These injuries and old age lead to two things; players whose stamina is not at its peak and a lack of depth leading to starters playing more than they should, and backups playing more than they should as well. That would certainly make sense for why the later in the game it is, the more porous the Steelers defense looks.
However, I think the injuries and old age are playing less of a factor and the bigger factor has been unique situations (sometimes the injuries and old age goes with this).
In Denver the Steelers faced off in Mile High against a highly motivated Peyton Manning, an ultra-competitive, ultra-talented quarterback whose ability to play was being questioned. The Steelers took the field without James Harrison and Ryan Clark, two guys who could have made a big impact. Realistically, Peyton Manning was not going to lose that game.
In Oakland, the Steelers traveled to the West Coast. This is something the Steelers have not done well with in their history. It doesn’t make a lot of sense, really. There were no truly mitigating circumstances in this game beyond that. However, given the Steelers inability to win when traveling to Oakland regardless of the quality of the Raiders team, there must be some reason this team struggles so mightily playing in Oakland more often than not (and when they don’t struggle, they blow them out). This game was more likely a combination of the old age and injuries.
Against Tennessee I think the combination of injuries and old age on a shortened week caused the majority of the defense’s problems. Give an older team less time to heal, and this is the result.
This isn’t to make excuses for the Steelers. Being injured and old is not an excuse, it’s a fault. The Steelers inability to adjust to certain situations is not an excuse, it’s a fault. However, if these can be pointed to as the driving causes of their overall failings, it should help to determine if the team is on pace for another good season or if they are likely going to flail from here on out. Overall, the Steelers defensive results will probably continue to improve overall. It’s unlikely Oakland would score 34 on them again. However, this defense is filled with injury liabilities: Troy Polamalu, Lamar Woodley, Ryan Clark and to a lesser extent James Harrison are all injury liabilities. If the Steelers defense fields an entirely healthy roster ev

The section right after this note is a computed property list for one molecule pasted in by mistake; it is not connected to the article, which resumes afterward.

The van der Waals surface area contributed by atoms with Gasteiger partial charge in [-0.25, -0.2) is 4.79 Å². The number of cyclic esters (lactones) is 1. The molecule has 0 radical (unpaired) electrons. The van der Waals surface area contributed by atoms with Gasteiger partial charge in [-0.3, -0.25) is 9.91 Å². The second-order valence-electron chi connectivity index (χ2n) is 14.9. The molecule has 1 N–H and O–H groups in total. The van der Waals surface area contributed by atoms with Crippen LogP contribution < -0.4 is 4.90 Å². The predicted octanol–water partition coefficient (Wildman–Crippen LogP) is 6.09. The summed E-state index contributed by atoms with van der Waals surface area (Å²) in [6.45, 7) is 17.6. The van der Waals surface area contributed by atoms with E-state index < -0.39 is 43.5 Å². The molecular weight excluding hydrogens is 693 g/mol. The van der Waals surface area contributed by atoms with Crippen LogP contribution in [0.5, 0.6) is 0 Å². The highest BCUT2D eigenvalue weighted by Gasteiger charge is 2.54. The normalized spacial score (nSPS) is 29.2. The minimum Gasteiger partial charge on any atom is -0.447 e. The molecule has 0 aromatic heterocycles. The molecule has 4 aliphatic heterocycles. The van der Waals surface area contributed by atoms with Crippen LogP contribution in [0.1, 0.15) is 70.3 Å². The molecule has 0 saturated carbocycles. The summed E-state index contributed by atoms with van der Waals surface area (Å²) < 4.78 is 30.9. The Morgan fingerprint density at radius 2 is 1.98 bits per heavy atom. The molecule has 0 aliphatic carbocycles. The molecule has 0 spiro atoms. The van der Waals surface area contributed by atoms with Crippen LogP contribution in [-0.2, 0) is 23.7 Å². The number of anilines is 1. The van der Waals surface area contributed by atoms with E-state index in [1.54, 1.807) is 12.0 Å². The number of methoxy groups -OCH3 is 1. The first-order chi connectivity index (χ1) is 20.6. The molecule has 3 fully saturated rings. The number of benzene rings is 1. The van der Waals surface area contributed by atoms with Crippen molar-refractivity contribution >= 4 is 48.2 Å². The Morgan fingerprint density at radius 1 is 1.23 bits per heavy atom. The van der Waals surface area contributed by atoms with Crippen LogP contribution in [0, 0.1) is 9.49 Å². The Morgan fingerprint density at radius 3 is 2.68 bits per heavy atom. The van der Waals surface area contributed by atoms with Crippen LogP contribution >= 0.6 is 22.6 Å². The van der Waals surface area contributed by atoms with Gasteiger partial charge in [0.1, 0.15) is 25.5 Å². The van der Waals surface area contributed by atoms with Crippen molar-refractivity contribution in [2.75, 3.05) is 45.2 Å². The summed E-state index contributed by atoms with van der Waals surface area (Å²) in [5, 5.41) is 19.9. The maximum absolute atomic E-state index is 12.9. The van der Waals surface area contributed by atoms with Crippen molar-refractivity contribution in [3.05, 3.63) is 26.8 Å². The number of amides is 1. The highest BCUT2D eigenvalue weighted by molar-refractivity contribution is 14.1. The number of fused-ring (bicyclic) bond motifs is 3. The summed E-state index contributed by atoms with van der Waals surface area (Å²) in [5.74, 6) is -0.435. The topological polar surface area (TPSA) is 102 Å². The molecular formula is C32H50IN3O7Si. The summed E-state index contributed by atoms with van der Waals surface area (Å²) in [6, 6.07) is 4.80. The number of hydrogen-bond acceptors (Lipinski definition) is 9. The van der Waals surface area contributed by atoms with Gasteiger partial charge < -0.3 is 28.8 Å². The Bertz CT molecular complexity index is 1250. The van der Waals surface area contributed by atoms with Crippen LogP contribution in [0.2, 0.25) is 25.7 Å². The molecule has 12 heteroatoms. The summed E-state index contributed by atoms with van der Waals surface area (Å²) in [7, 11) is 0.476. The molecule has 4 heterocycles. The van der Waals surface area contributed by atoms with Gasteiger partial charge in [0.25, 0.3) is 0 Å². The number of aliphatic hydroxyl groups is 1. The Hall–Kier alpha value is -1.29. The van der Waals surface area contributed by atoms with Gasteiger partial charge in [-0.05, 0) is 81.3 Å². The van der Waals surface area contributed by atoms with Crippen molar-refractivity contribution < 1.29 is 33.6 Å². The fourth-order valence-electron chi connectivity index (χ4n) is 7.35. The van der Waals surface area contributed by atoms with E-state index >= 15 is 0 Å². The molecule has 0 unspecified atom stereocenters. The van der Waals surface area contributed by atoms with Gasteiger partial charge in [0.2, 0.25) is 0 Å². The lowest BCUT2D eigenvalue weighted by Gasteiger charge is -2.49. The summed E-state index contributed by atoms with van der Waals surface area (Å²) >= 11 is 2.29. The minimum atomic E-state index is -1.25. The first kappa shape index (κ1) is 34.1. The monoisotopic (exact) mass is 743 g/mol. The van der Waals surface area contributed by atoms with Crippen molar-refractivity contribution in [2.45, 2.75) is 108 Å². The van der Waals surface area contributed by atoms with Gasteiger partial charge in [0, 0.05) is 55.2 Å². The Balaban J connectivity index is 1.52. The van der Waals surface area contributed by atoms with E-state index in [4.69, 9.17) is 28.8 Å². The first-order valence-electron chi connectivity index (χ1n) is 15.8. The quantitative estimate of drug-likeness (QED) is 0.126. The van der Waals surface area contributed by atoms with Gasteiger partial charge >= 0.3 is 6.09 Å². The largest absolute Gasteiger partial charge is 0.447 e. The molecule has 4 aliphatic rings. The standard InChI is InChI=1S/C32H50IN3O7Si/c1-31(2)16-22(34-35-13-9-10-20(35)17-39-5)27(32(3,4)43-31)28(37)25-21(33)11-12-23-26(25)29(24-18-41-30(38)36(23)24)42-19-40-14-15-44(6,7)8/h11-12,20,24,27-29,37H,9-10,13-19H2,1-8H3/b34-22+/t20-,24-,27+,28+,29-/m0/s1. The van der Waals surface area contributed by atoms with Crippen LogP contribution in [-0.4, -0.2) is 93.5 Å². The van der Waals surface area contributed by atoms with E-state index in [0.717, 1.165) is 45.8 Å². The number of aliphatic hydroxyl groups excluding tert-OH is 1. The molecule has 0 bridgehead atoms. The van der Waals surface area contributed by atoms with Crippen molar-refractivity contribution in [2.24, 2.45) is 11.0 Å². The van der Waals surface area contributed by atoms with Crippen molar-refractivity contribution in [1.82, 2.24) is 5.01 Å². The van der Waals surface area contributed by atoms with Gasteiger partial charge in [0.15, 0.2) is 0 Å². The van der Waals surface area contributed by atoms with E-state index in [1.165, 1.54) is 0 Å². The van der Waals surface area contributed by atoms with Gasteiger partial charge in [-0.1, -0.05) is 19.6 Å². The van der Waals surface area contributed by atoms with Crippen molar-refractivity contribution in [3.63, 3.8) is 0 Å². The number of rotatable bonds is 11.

ON PRO FOOTBALLSteelers’ Defense Keeps Anything From Spoiling Time on Road
By JUDY BATTISTA
Published: November 4, 2012
EAST RUTHERFORD, N.J. — The Pittsburgh Steelers’ long Sunday began with an early-morning trip to the airport and then a late-night flight home. It was the middle of the day, bogged by questionable officiating and a sometimes stagnant offense, that must have seemed interminable until the Steelers uncovered an identity that made even a laborious travel itinerary worthwhile.
The missteps and mistakes — by offense and officials, even by coaches — could not undo the best effort the Steelers’ erratic defense has had, and against the best opponent it has faced. In a 24-20 victory over the Giants, the Steelers channeled their 1970s selves, with a running game — behind the third-string running back Isaac Redman — gashing the Giants’ defense for 158 yards and the Steelers’ defense holding the Giants to less than 200 yards of offense.
“Hopefully, this was a big step for us in being the kind of team we want to be,” Coach Mike Tomlin said.
The Steelers might be tempted to remember this game for a series of confounding second-quarter calls by the referee Bill Leavy and his crew that led directly to 14 points for the Giants in less than two minutes. (This was the same Bill Leavy who admitted he botched two calls in Super Bowl XL, which the Steelers won over Seattle.)
They will wonder how Keenan Lewis could have been called for pass interference when he barely touched Hakeem Nicks 41 yards downfield. Or how Ryan Clark could be called for a personal foul for a hit to the head of Victor Cruz when Cruz, it was announced minutes later, had sustained bruised ribs on the play. Or how Ben Roethlisberger could have been ruled to have fumbled a ball that was still clearly in his hand as he concluded his throwing motion, leading to a recovery for a touchdown by Michael Boley. Asked what he saw on the Roethlisberger fumble, an angry Tomlin replied, “I can’t figure out some of this stuff now.” In the locker room, the team owner Dan Rooney laughed and said, “Don’t get me fined.”